The hundreds of images coming from New York Fashion Week highlight the glamorous and orderly nature of the shows. Willowy models glide down snow white runways at Lincoln Center in front of celebrities, fashion editors, and buyers.
But the scene before and after the shows is anything but serene.
The lobby outside the tents at Lincoln Center is a gnarl of editors rushing to their next show, bloggers sitting on the floor, and interlopers who want to be a part of the scene. It’s a logjam of hair and heels.
Changes are afoot to make Lincoln Center less like Grand Central during Fashion Week (it opened Thursday) and offer designers more flexibility. But is it too late? Many Lincoln Center regulars have already defected. Diane von Furstenberg has opted out this season, as have Michael Kors and Tracy Reese. They’re following the lead of Vera Wang.
“The whole atmosphere outside the shows with cars on display and people running around just felt like it was taking some of the refinement away from showing beautiful clothes,” said designer Dennis Basso, who says he will continue to show at Lincoln Center.
Reese said she moved her show to Chelsea so she could tailor a space to her needs. Traditionally the spaces at Lincoln Center are stark templates; designers affix their names on the back wall and little else.
“We thought carefully about the space and seating when we selected this venue,” Reese said. “It’s important to focus on how to create the best show possible for buyers, editors, and our customers alike.”
IMG, which produces the Lincoln Center shows, announced last year that it was making changes. They’ve added a flexible presentation space called the Hub at Hudson, a new venue at Lincoln Center called the Pavilion, and stricter lobby security.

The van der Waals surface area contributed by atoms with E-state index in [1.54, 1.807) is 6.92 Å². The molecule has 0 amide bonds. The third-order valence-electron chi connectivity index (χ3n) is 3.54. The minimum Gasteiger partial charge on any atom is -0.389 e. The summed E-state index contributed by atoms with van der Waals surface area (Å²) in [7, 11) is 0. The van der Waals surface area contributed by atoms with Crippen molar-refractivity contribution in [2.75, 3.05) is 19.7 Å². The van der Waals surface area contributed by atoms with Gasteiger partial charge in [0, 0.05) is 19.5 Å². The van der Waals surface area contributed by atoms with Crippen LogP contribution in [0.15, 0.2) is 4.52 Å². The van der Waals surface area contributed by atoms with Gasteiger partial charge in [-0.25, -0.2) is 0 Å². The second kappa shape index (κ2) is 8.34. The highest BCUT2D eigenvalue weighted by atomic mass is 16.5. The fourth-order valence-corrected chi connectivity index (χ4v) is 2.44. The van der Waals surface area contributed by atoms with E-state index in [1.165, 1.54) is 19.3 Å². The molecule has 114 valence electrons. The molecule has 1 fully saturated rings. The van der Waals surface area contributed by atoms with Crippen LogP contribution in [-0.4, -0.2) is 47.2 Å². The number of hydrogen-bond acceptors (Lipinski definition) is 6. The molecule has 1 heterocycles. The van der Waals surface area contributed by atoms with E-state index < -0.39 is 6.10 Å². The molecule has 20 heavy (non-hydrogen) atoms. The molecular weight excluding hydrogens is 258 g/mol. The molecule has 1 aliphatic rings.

For years, many of the top shows have taken place outside of the Fashion Week tents at Lincoln Center and before that Bryant Park. Heavy hitters such as Marc Jacobs, Jason Wu, Rodarte, and Oscar de la Renta show all over the city. This year, Alexander Wang is jumping to Brooklyn.
“As seasons go on, it seems like it’s becoming more common,” said designer Rebecca Taylor, who left the tents several seasons ago. “What I love about showing off-site is having a direct hand in ensuring your space will align with the feel of the collection.”
Some of the changes to Fashion Week are being driven by social media which has broadened its reach and, in many ways, democratized it. In recent years, fashion bloggers, stylists, and tweeting fans have joined the crush of Fashion Week followers.
Basso, for his part, thinks the problems at Lincoln Center can be remedied.
“I think the designers are going to rethink this and regroup,” he said. “There are so many advantages to Lincoln Center.”Christopher Muther can be reached at firstname.lastname@example.org. Follow him on Twitter @Chris_Muther